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When I’m traveling to a new region, I like to do my research. I learn the history of that place, and the top sights and dishes and other things I might encounter. But there are always some things you just can’t know until you arrive. That’s exactly how it was for me on my first trip to Central Asia, a region that only came onto my travel list in the past few years.

Central Asia is comprised of five countries: Kazakhstan, Kyrgyzstan, Uzbekistan, Tajikistan, and Turkmenistan. They sit south of Russia, west of China, and north of the Middle East. They’re still way, way off the beaten path for most travelers – but home to some amazing natural and cultural wonders.

If you’re planning your first trip to Central Asia, you’re in the right place to get your final questions answered. I traveled to Central Asia in August 2019, with a small group of fellow bloggers. It was my first trip to the region, and I came away with a list of things I wish I had known before visiting Central Asia. Here is you should know before visiting Central Asia – and an invitation for you to ask any other questions you have about traveling in Central Asia in the comments.

1. Central Asia is a Fantastic Outdoors/ Adventure Destination

If you’ve never heard of Central Asia – or considered traveling there – this one’s for you. It’s easy to forget how in this big huge world, there are so many beautiful corners to explore. Central Asia is one of them.

Rocky mountain peaks descend to lush evergreen forests surrounding glaciers and glacial blue lakes. Depending on where you choose to explore in Central Asia, you can feel like you’ve found a secret pocket of the Himalayas or an untouched corner of Alaskan wilderness. But it’s all here in Central Asia.

Hiking and trekking are the biggest adventure activities by far. You can also find horse trekking and boating activities. Some choose to cycle across the region following the old Silk Road route. I was even slated to go paragliding one day! (Darn you, rain!)

If you feel like you’ve tapped out your local great outdoors and want to head way off the beaten track, Central Asia should definitely be on your list.

2. The Hospitality is Heartwarming

It’s not that I assume people will be mean when I travel, but I’m always pleasantly surprised how welcome people are when I arrive.

Our Kazakh host at the guest house smiled timidly after preparing yet another meal for us to take on our adventures. A Kyrgyz horse farmer laughed as we snapped pictures of her doing the most mundane task – milking her horses. Even our yurt hosts provided an extra hour of generator power for us tech-driven media people to charge up our batteries both nights of our stay. People seemed happy to welcome us into their daily lives and share what they had.

It didn’t matter that I consistently forgot thank you in Russian (spasibo / Спасибо) and butchered it in Kazakh (raxmet / Рақмет) and Kyrgyz (raxmat / рахмат). The language barrier was irrelevant to the welcome I received.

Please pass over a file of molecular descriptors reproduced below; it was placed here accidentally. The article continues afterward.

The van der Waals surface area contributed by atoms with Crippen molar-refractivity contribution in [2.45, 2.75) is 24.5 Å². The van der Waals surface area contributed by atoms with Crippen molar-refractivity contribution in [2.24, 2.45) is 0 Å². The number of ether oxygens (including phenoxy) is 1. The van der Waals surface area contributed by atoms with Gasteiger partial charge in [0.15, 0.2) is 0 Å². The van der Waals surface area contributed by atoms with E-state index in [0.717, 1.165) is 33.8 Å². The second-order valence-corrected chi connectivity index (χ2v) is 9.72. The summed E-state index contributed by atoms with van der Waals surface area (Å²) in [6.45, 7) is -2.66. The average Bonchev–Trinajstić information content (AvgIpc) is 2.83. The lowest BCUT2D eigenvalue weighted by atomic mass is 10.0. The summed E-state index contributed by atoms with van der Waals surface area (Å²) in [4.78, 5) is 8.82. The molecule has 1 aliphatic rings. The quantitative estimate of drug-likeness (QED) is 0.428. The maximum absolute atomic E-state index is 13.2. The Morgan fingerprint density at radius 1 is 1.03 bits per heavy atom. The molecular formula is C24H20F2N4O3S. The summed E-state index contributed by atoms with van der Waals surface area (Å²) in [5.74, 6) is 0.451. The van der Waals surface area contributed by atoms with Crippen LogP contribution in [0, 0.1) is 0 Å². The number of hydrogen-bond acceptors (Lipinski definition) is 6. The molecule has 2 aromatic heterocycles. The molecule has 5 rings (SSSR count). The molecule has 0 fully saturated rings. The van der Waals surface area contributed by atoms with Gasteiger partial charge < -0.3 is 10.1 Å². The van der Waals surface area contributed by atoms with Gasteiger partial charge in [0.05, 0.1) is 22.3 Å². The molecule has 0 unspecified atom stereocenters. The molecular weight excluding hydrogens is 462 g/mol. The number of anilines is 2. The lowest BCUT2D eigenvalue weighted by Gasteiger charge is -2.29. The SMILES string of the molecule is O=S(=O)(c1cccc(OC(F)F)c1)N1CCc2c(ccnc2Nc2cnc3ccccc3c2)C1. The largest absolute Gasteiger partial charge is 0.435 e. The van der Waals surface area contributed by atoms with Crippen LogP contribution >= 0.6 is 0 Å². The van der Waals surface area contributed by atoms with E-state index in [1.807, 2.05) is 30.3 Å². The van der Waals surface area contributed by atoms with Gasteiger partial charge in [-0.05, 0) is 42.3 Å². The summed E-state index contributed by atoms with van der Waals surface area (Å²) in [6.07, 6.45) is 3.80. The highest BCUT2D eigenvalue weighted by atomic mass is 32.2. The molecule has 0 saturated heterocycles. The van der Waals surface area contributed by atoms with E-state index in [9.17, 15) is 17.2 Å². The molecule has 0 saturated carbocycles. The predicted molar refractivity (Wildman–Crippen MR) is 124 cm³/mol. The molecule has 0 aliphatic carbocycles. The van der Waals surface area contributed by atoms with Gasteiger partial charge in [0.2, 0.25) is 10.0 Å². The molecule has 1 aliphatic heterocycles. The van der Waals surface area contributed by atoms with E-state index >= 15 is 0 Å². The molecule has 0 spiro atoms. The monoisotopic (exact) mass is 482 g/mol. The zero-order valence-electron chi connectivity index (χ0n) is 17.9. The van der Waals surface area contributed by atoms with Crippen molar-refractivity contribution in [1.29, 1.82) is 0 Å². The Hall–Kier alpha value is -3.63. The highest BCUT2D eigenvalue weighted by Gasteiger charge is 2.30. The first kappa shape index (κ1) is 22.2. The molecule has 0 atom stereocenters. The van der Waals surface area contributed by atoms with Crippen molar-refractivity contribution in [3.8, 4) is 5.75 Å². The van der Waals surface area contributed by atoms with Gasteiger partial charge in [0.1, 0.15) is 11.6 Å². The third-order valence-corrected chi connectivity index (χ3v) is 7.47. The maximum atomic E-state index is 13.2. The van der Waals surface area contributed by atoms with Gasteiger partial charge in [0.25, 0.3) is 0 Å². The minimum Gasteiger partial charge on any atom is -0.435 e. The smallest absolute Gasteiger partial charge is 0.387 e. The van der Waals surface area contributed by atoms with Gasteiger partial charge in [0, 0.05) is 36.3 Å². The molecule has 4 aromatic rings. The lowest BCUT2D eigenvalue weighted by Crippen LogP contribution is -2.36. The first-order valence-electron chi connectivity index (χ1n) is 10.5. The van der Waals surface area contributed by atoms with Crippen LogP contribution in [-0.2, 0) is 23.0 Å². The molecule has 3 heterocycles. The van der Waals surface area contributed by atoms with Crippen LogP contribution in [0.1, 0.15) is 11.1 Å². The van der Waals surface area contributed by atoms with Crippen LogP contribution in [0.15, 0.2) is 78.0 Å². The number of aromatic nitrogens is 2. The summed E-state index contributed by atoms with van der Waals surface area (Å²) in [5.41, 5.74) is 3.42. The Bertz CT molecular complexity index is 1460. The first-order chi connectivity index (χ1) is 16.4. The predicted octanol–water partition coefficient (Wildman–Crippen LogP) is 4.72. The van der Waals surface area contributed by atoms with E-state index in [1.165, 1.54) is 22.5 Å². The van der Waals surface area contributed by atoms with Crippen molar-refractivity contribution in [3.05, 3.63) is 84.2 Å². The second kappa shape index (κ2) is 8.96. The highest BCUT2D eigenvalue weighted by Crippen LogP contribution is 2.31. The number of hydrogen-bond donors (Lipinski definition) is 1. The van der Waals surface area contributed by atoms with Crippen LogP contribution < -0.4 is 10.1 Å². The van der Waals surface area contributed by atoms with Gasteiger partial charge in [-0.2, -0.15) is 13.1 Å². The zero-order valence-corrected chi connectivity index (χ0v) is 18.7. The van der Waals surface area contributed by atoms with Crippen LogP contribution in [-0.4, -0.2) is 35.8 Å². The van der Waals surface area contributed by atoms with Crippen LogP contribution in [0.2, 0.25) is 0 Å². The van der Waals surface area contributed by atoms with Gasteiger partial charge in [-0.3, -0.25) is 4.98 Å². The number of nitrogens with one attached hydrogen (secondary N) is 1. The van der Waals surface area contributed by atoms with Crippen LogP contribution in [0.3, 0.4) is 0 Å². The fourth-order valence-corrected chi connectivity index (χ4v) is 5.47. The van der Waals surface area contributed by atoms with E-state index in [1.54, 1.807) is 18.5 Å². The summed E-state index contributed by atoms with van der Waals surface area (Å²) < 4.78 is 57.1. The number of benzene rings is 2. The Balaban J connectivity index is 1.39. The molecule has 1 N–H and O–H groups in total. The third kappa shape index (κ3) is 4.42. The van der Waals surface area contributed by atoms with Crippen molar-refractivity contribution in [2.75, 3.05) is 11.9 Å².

3. Soviet History, Influence & Legacy is Nuanced

First Trip to Central Asia - Soviet History - Lenin Statue

As an American, I grew up with the constant specter of Russia hanging in the back of my mind; the Soviet Union ended when I was a small child, but its ‘terrifying’ legacy and the scare tactics Western media has used to perpetuate that legacy have worked for decades. I can hardly imagine how you older readers feel about the prospect of traveling in a region who bears the scars of that regime.

I don’t mean to suggest that there was nothing bad about the Soviet Union – obviously we can agree that there were many bad things. But there were also good things. The issue is more nuanced than we in the far West have been raised to believe.

For example, the main cities are full of Soviet architecture, both Brutalist and beautiful. Many of the roadways were laid during the Soviet times. Schools exist throughout the region because the Soviets built them. Churches survived because they were used as storage facilities rather than destroyed.

Until you see these things for yourself and engage with the locals who grew up in the Soviet era and afterward, you can’t really understand. So: go, ask questions, listen closely, and discover a more nuanced worldview.

4. Most Roads are Really Bumpy

Despite the good (and bad) consequences from the Soviet era – including early infrastructure development like major roadways –, the vast majority of roads in Central Asia will rattle your teeth loose.

Once you leave the major cities, be prepared for loose gravel shoulders, uneven road edges, and plenty of bumpy jarring potholes and heaves in the roadway. Heck, the border crossing we took from Kazakhstan to Kyrgyzstan was a gravel road. I’m pretty sure our bus never got above 30kph for that two hour drive…

Also, if you’re motion sensitive, you may want to plan ahead for this. I didn’t have any problems with the bumpy roads (and I am pretty motion sensitive), but anti-nausea pills or a handy anti-nausea device like the Reliefband can help make the long stretches of uneven highway more manageable.

5. Central Asian Food is Delicious

I’ve got a whole separate blog post about Central Asia food and drinks, but it bears mentioning here that you should be prepared to eat your way through the region. This is especially true in Kyrgyzstan.

There’s a stereotype that most food in Central Asia is boiled meat and starches – and you can certainly find that in some parts of the area, like my friend Nicole says of Tajikistan where she’s traveled regularly.

But in Kyrgyzstan – and some places in Kazakhstan – the mishmash of ethnic groups has produced an incredible diversity of food. On a foodie tour in Karakol, we sampled dishes from a half-dozen ethnic groups, ranging from the cold noodle Dungan dish Ashlan fu to a poutine-like Azu from the Tatar ethnic group to traditional Kyrgyz Beshbarmak with noodles and meat.